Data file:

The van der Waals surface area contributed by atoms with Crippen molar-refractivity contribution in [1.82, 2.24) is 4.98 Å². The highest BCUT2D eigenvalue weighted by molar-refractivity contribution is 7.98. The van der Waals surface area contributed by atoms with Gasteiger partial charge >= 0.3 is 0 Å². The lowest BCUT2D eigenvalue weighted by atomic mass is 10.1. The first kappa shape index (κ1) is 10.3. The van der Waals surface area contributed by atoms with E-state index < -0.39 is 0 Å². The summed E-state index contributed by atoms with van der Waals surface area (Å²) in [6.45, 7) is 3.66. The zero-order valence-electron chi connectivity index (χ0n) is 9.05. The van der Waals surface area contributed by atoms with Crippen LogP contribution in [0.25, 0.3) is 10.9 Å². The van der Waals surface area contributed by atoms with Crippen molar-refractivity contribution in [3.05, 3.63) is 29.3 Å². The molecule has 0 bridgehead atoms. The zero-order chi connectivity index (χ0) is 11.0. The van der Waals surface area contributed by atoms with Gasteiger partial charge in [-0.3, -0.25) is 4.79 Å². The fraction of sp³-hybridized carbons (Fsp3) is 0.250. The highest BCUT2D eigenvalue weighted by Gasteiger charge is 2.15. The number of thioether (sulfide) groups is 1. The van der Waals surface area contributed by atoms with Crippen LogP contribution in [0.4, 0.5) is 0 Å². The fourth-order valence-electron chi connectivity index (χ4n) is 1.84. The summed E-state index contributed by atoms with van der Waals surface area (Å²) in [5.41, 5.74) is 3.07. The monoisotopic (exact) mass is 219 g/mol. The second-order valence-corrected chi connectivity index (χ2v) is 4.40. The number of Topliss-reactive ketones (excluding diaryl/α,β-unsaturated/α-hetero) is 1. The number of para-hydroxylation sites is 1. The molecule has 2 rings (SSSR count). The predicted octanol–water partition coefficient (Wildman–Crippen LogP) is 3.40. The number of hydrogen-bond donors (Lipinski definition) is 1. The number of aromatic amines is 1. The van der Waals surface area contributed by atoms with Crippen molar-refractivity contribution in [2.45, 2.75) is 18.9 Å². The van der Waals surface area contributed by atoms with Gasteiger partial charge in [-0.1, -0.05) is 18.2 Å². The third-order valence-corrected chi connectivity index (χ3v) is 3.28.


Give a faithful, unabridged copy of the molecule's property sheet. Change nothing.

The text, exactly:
The van der Waals surface area contributed by atoms with Crippen molar-refractivity contribution in [1.82, 2.24) is 4.98 Å². The highest BCUT2D eigenvalue weighted by molar-refractivity contribution is 7.98. The van der Waals surface area contributed by atoms with Gasteiger partial charge >= 0.3 is 0 Å². The lowest BCUT2D eigenvalue weighted by atomic mass is 10.1. The first kappa shape index (κ1) is 10.3. The van der Waals surface area contributed by atoms with E-state index < -0.39 is 0 Å². The summed E-state index contributed by atoms with van der Waals surface area (Å²) in [6.45, 7) is 3.66. The zero-order valence-electron chi connectivity index (χ0n) is 9.05. The van der Waals surface area contributed by atoms with Crippen LogP contribution in [0.25, 0.3) is 10.9 Å². The van der Waals surface area contributed by atoms with Crippen molar-refractivity contribution in [3.05, 3.63) is 29.3 Å². The molecule has 0 bridgehead atoms. The zero-order chi connectivity index (χ0) is 11.0. The van der Waals surface area contributed by atoms with Gasteiger partial charge in [-0.3, -0.25) is 4.79 Å². The fraction of sp³-hybridized carbons (Fsp3) is 0.250. The highest BCUT2D eigenvalue weighted by Gasteiger charge is 2.15. The number of thioether (sulfide) groups is 1. The van der Waals surface area contributed by atoms with Crippen LogP contribution in [0.4, 0.5) is 0 Å². The fourth-order valence-electron chi connectivity index (χ4n) is 1.84. The summed E-state index contributed by atoms with van der Waals surface area (Å²) in [5.41, 5.74) is 3.07. The monoisotopic (exact) mass is 219 g/mol. The second-order valence-corrected chi connectivity index (χ2v) is 4.40. The number of Topliss-reactive ketones (excluding diaryl/α,β-unsaturated/α-hetero) is 1. The number of para-hydroxylation sites is 1. The molecule has 2 rings (SSSR count). The predicted octanol–water partition coefficient (Wildman–Crippen LogP) is 3.40. The number of hydrogen-bond donors (Lipinski definition) is 1. The number of aromatic amines is 1. The van der Waals surface area contributed by atoms with Crippen molar-refractivity contribution in [2.45, 2.75) is 18.9 Å². The van der Waals surface area contributed by atoms with Gasteiger partial charge in [-0.1, -0.05) is 18.2 Å². The third-order valence-corrected chi connectivity index (χ3v) is 3.28.